Circumventing Carbon Rule Using Renewables To Save U.S. Coal Plants
Very interesting read. These clever guys keep trying to find ways to burn coal.
VIA RTO Insider By Rich Heidorn Jr. and Suzanne Herel
Some coal-fired power plants at risk of retirement under the Environmental Protection Agency’s proposed carbon emission rule could survive thanks to unlikely saviors: energy efficiency and renewable energy.
That is a surprising conclusion of a PJM economic and reliability analysis of the EPA’s Clean Power Plan, which PJM officials outlined last week for the Transmission Expansion Advisory Committee.
The analysis included eight compliance scenarios requested by OPSI and seven proposed by PJM. Among the issues it examined was the impact of the carbon rule on generation retirements.
The study forecast 20,000 MW of steam generation retirement by 2029 under the four high renewable/energy efficiency scenarios, doubling to about 40,000 for the four low renewable/energy efficiency scenarios.
“Although this seems counter-intuitive, under the proposed Clean Power Plan, more energy efficiency and renewable energy means lower CO2 prices, which implies that the financial stress on higher emitting resources is reduced,” PJM said. “In the extreme … it is possible to add enough energy efficiency and renewable energy so that re-dispatch is not needed since there will be sufficient zero-emitting resources to avoid re-dispatch.”
The EPA said last week that it will finalize the carbon rule for existing generators, along with companion rules for new and modified power plants, by mid-summer. (See related story,EPA Delays Power Plant Carbon Rules.)
The EPA’s proposal for existing generators would set interim carbon emission goals beginning in 2020, with emissions rate targets declining over the following decade. During the 2020 and 2029 “glide path” to full compliance, states would be permitted to average emissions, allowing them to “bank” earlier emissions reductions to be used in later years or “borrow” reductions that must be repaid in later years.
Retirements of less efficient, high-emitting generators early in the transition would provide an immediate cut in CO2 emissions, reducing the need for re-dispatch of more efficient, lower emitting sources. More efficient sources will face increasing pressure to retire as the emission limits decline and CO2 prices increase.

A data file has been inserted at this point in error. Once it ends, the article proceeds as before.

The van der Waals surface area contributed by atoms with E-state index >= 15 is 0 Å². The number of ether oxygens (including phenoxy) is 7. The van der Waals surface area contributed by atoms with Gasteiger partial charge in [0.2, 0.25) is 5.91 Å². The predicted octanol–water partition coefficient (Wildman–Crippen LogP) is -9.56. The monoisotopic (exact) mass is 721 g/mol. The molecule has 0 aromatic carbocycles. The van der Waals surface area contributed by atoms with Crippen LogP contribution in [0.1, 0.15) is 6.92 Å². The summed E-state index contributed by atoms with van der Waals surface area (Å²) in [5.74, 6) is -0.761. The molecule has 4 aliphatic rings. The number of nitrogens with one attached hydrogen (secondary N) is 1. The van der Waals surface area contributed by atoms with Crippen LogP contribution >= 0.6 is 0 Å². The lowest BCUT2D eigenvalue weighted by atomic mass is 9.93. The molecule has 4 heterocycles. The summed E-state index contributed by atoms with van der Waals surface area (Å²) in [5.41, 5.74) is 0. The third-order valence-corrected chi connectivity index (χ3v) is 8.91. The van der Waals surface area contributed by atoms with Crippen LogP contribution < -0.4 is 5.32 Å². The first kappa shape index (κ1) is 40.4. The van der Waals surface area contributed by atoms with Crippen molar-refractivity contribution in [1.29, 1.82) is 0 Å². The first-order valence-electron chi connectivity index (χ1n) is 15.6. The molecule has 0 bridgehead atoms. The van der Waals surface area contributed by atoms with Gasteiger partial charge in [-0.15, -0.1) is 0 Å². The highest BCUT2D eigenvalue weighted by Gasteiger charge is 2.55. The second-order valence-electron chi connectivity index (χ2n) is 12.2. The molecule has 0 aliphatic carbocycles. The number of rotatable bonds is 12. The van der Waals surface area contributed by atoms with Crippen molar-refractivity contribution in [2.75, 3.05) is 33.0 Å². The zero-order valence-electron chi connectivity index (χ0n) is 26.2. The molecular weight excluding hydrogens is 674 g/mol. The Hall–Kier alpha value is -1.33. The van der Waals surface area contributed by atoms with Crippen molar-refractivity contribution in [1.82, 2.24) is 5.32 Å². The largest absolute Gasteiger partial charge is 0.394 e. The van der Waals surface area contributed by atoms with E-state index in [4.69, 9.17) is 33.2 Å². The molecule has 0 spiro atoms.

Identifying At-Risk Units
PJM’s study set a benchmark for retirement based on the net cost of new entry (net CONE) for a combustion turbine or natural gas combined-cycle plant, depending on which was cheaper under the scenario. (Due to the stricter emissions targets under the proposed EPA rule, PJM said combined-cycle plants are the cheapest supply source for meeting reliability targets in many of the simulations.)
Generators were considered at-risk for retirement if their annual revenue requirements exceeded the net-CONE benchmark (either 0.5 or 0.6 of net CONE).
The study found that although increased use of energy efficiency, renewables and nuclear power reduce energy market prices, they also reduce CO2 prices, which means less need for re-dispatching from coal to natural gas generators.
Increased Operations Trumps Lower Prices
“Being able to operate economically for more hours is more beneficial to coal unit revenues than the reduction in energy market prices,” PJM said.
Retirements of steam turbines — gas-, oil- and coal-fired resources whose prime mover is a steam turbine — would rise from less than 4,000 MW in 2020 to more than 20,000 in 2029 under the high renewable/energy efficiency scenarios.
Under the low renewable/energy efficiency scenario, retirements would rise from about 6,100 MW in 2020 to almost 40,000 in 2029.
The high renewable/energy efficiency scenarios assume achievement of at least 50% of the EPA’s 23.3-GWh energy efficiency goal. The low renewable/energy efficiency scenarios project wind and solar power and energy efficiency based on historic growth rates, with energy efficiency of 9.2 GWh.
PJM transmission planners will conduct reliability analyses on generators identified as “at-risk” in at least 50% of the scenarios evaluated to determine whether their closure would necessitate transmission upgrades or other actions. About 8,000 MW fell into that category in 2020, increasing to almost 40,000 in 2029.
“Through the course of January and early February we’ll be trying to get a handle on what kinds of upgrades might be required,” Paul McGlynn, general manager of system planning, told the TEAC.
Regional vs. State Compliance
PJM cautioned that the quantitative results of the study reflect many scenario assumptions, including fuel prices, electricity demand, retention of nuclear resources and whether compliance is done regionally or state by state.
“Given the uncertainty about future market conditions, the form of the final rule, and the form of state compliance plans, it is best to focus on the qualitative results, which show the direction of wholesale power prices, units ‘at risk’ for retirement, CO2 prices and similar metrics,” PJM said.
In 2020, for example, PJM projects state-by-state compliance would result in twice as many retirements as regional compliance under the high renewable/energy efficiency scenario and 3.5 times as many under the low renewable/energy efficiency scenario.
The study also found that state-by-state compliance would be almost 30% more expensive than a regional approach. A regional compliance plan would allow states to trade reductions among each other, giving PJM access to lower cost units for re-dispatch.
“Not only is it more cost effective to do regional compliance, but there’s now fewer units at risk for retirement,” PJM Chief Economist Paul Sotkiewicz explained. “There’s a reliability message here.”